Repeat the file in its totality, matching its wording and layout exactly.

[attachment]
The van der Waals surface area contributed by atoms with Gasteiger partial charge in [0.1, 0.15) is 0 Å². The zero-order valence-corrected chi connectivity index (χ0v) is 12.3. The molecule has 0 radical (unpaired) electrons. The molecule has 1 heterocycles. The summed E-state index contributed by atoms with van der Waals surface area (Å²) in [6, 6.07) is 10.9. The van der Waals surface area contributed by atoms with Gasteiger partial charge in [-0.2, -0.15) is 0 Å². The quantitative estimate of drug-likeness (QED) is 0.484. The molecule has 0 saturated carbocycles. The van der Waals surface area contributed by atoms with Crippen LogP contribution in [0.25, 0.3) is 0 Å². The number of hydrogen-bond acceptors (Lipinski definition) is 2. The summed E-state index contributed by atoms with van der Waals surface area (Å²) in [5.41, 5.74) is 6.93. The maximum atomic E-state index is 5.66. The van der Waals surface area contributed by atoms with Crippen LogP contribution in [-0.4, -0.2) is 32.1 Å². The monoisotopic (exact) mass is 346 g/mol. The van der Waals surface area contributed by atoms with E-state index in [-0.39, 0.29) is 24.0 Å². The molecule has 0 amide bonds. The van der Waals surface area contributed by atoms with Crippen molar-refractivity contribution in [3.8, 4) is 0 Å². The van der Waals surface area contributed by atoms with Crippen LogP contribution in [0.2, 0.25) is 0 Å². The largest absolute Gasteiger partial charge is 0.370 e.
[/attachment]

The van der Waals surface area contributed by atoms with Gasteiger partial charge in [0.1, 0.15) is 0 Å². The zero-order valence-corrected chi connectivity index (χ0v) is 12.3. The molecule has 0 radical (unpaired) electrons. The molecule has 1 heterocycles. The summed E-state index contributed by atoms with van der Waals surface area (Å²) in [6, 6.07) is 10.9. The van der Waals surface area contributed by atoms with Gasteiger partial charge in [-0.2, -0.15) is 0 Å². The quantitative estimate of drug-likeness (QED) is 0.484. The molecule has 0 saturated carbocycles. The van der Waals surface area contributed by atoms with Crippen LogP contribution in [0.25, 0.3) is 0 Å². The number of hydrogen-bond acceptors (Lipinski definition) is 2. The summed E-state index contributed by atoms with van der Waals surface area (Å²) in [5.41, 5.74) is 6.93. The maximum atomic E-state index is 5.66. The van der Waals surface area contributed by atoms with Crippen LogP contribution in [-0.4, -0.2) is 32.1 Å². The monoisotopic (exact) mass is 346 g/mol. The van der Waals surface area contributed by atoms with E-state index in [-0.39, 0.29) is 24.0 Å². The molecule has 0 amide bonds. The van der Waals surface area contributed by atoms with Crippen molar-refractivity contribution in [3.8, 4) is 0 Å². The van der Waals surface area contributed by atoms with Crippen LogP contribution in [0.2, 0.25) is 0 Å². The largest absolute Gasteiger partial charge is 0.370 e.